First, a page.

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You Just Can’t Get the Staff

todayAugust 12, 2022 5

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The government has also announced a forthcoming “Jobs and Skills Summit” and has increased the number of places available to working backpackers — who typically take jobs in tourism or the food service industry — by 30 percent. Even so, less than 80,000 working holiday visas were issued between 2021 and 2022, compared with more than 180,000 a year before the pandemic, according to data from the Department of Home Affairs.

The effects of Covid-19 have laid bare some of the existing problems in Australia’s labor force, Alison Preston, an economist at the University of Western Australia, told me this week. Australian women participate in the work force at lower rates than men, often leaving full-time employment when they have children. That has prompted sectors with many female workers, like teaching, health or child care, to address gaps with migration. “In the past, we’ve found nurses elsewhere; in Ireland, say, or India,” she said. “But that’s harder now.”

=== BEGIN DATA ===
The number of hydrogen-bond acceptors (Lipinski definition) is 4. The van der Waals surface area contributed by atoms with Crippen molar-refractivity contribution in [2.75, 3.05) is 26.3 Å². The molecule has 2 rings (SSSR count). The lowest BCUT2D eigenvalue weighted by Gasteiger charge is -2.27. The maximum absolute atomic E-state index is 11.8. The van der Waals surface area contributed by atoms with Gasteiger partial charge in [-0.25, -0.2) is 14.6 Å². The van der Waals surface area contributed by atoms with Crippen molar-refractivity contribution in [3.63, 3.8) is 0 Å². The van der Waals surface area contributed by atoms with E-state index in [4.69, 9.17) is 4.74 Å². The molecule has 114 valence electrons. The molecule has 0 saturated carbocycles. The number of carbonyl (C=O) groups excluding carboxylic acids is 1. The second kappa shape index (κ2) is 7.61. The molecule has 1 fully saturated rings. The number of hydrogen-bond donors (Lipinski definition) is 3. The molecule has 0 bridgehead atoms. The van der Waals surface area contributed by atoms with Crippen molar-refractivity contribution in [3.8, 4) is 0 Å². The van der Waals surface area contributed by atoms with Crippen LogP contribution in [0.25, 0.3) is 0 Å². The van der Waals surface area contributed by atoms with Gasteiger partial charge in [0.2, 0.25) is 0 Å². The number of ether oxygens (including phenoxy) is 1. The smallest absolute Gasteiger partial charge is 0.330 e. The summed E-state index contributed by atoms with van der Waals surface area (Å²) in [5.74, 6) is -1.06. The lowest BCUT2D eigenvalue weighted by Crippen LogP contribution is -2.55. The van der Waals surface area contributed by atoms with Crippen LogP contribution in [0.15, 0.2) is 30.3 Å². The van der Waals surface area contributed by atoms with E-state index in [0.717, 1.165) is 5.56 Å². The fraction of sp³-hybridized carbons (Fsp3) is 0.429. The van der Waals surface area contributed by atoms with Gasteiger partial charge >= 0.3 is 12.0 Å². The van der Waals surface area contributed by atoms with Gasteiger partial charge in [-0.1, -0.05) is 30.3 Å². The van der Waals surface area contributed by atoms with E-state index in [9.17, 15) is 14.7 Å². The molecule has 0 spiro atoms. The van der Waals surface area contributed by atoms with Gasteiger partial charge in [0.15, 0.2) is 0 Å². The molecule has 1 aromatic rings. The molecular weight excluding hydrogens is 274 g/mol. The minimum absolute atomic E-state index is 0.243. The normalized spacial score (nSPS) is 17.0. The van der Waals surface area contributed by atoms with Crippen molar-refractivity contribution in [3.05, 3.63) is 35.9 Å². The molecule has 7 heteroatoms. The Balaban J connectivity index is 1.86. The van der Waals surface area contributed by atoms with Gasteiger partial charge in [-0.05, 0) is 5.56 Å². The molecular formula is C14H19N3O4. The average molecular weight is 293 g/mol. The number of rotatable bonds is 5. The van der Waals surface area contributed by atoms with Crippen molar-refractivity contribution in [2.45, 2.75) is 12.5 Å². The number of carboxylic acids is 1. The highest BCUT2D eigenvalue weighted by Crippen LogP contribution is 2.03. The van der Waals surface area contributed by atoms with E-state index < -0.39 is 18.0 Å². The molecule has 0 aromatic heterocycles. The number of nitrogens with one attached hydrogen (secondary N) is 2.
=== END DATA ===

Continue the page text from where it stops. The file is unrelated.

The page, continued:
At the same time, skilled young people are departing in droves. For many Australians, this is the first opportunity to go overseas since 2020, after the country closed its borders and barred citizens from departing. In New Zealand, June was the 16th month in a row where more people departed the country than arrived, according to data released by its government this week, with 49,200 migrants arriving and 60,700 people departing.

Speaking to the nonprofit think tank Ceda around the outset of the pandemic, Paul Bloxham, HSBC’s chief economist for Australia and New Zealand, warned about the importance of migration to Australia’s economic growth — and of the dangers of prolonged border closures.

“A lot of what’s driven Australia’s growth in recent years has been strong population growth driven by migration,” he said. “This is going to present a lot of challenges for our growth story, if it turns out that migration stays weak for a considerable period of time.”

And now, this week’s stories:


Original story from https://www.nytimes.com

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